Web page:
Clinical trials with severe HB using AAV2 or AAV8 vectors showed that in the high dose cohort (2 × 1012 vg/kg), therapeutic levels of hFIX-WT were achieved with transient liver immune-mediated toxicity10,11 controlled by a short-term course of immunosuppression.11 Here we achieved therapeutic levels of FIX activity (25-300%) at vector doses of 1 × 1012 or 3 × 1012 vg/kg. Therefore, we suggest that lower doses of AAV vectors will be able to reach therapeutic levels using FIX-Padua as the transgene. Expression in Trex was relatively poor; 2 things may account for this relatively low expression. First, Trex is notably smaller, resulting in a lower total vector dose. Second, the spike in Trex of proinflammatory Th2 and Th1 cytokines at day 3 is suggestive of a memory T-cell response to AAV. This could indicate low titers of anti-AAV antibodies that could partially inhibit transduction.
We also showed that liver expression of cFIX-Padua induced tolerance in these dogs and did not generate any anti-FIX humoral immune responses, even after challenge with cFIX-WT protein concentrate at doses associated with inhibitor formation in naïve HB dogs from this colony.17 FIX-Padua expression showed no increased immunogenicity on exposure to FIX-WT protein, which is the clinical scenario in which patients expressing FIX-Padua by AAV vectors may require protein replacement to control major hemostatic challenges.
Notably, expression of AAV-cFIX-Padua was successful in eradicating inhibitory antibodies to cFIX. We documented an amnestic response (∼5 Bethesda units) at early time points after AAV injection followed by eradication of the anti-cFIX antibodies and a gradual increase in the circulating levels of fully active cFIX-Padua. The lack of immune response to the transgene was maintained after challenge with FIX-WT protein concentrate, reinforcing the strength with which AAV liver gene transfer induces transgene-specific immune tolerance. No kidney, liver, or systemic toxicity was observed in this dog over a period of 3 years (ongoing observations). Of note, inhibitory antibodies to hFIX were completely eradicated, whereas residual non-neutralizing antibodies (IgG2) declined but are still detectable. This probably reflects that immune tolerance occurred to epitopes shared by canine and human FIX but not those restricted to hFIX, and thus this strategy is likely to epitope specific. The findings in this HB dog are the first demonstration of eradication of inhibitors to FIX in a large and immune competent HB model with preexisting antibodies to FIX.
The time course for eradication of inhibitor and detection of circulating FIX levels in this dog was similar to our early data in immune tolerance induction by AAV expressing canine FVIII in hemophilia A dogs with preexisting inhibitors.22 Despite the fact that detectable anti-FIX IgG2 resolved in 70 days, FIX activity took nearly 800 days to plateau. This suggests there were anti-FIX antibodies that our assay was unable to detect, which likewise reached the limit of detection and plateau around day 800. Wiley’s cytokine profile may reflect this. Prior to vector administration, he had high levels of inflammatory cytokines, including IL-6, suggesting a Th2 immune response as would be expected for inhibitors. These cytokines decreased following vector administration over the next 800 days concurrent with a rise in FIX activity, suggesting an anti-FIX response that is slowly resolving. Wiley’s cytokine responses were dramatically different from those of Trex and Wick, the latter of which had no detectable cytokines throughout the period monitored. We did note elevated cytokines in Trex on day 70, which is unlikely related cFIX-Padua.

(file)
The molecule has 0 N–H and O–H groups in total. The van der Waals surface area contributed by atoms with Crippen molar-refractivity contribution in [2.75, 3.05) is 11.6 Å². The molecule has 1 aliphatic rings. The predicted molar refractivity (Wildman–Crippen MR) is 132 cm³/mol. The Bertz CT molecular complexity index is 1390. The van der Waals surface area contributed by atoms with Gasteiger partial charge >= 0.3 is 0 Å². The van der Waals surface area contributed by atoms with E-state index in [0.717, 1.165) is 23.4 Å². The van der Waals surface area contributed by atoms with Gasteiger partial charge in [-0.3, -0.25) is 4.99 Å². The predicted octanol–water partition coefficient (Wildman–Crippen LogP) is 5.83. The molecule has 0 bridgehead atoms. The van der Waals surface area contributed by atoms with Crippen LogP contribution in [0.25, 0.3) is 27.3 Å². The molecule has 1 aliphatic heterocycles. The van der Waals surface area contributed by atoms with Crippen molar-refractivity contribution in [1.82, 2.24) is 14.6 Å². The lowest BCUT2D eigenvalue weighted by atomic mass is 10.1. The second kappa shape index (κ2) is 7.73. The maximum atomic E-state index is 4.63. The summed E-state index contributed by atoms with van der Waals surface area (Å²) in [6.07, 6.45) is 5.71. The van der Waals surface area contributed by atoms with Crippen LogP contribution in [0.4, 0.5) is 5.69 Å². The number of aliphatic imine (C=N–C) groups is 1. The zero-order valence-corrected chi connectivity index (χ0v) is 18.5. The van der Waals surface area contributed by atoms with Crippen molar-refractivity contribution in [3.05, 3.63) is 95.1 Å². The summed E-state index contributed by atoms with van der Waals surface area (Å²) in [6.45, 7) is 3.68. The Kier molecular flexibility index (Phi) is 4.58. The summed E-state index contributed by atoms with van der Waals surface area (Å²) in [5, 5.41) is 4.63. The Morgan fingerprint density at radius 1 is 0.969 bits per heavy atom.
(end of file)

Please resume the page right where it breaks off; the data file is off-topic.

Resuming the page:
Despite the inflammatory T-cell response occurring at the early time points in Wiley, there is a striking lack of IL-2. With the expression of IL-10, this is suggestive of a regulatory T-cell (Treg) response. In our FVIII inhibitor dog model,22 we likewise observed a transient increase in the pool of canine Treg cells (CD4+CD25+FoxP3+ T cells) peaking 1 to 2 weeks after vector delivery and immediately preceding the disappearance of antibodies. In Wiley, IL-10 expression rose weeks 2 to 4 and following the protein challenge, suggesting Tregs were again required to control an anti-cFIX immune response. Also of interest is the kinetics of the IFN-γ immune response seen in Wiley. There were 2 distinct peaks: one in the weeks immediately following vector administration and another following challenge with FIX protein. Although normally considered to be a cytotoxic T cell and Th1 cytokine, recent data suggested that IFN-γ can also be transiently produced by or required for the conversion of induced Tregs in the periphery.39,40 The second peak in IFN-γ after challenge, like the rise in IL-10, suggests that Tregs were again called on to squelch an anti-cFIX immune response. This could partially explain the remaining question of the mechanism of long-lasting AAV-induced tolerance.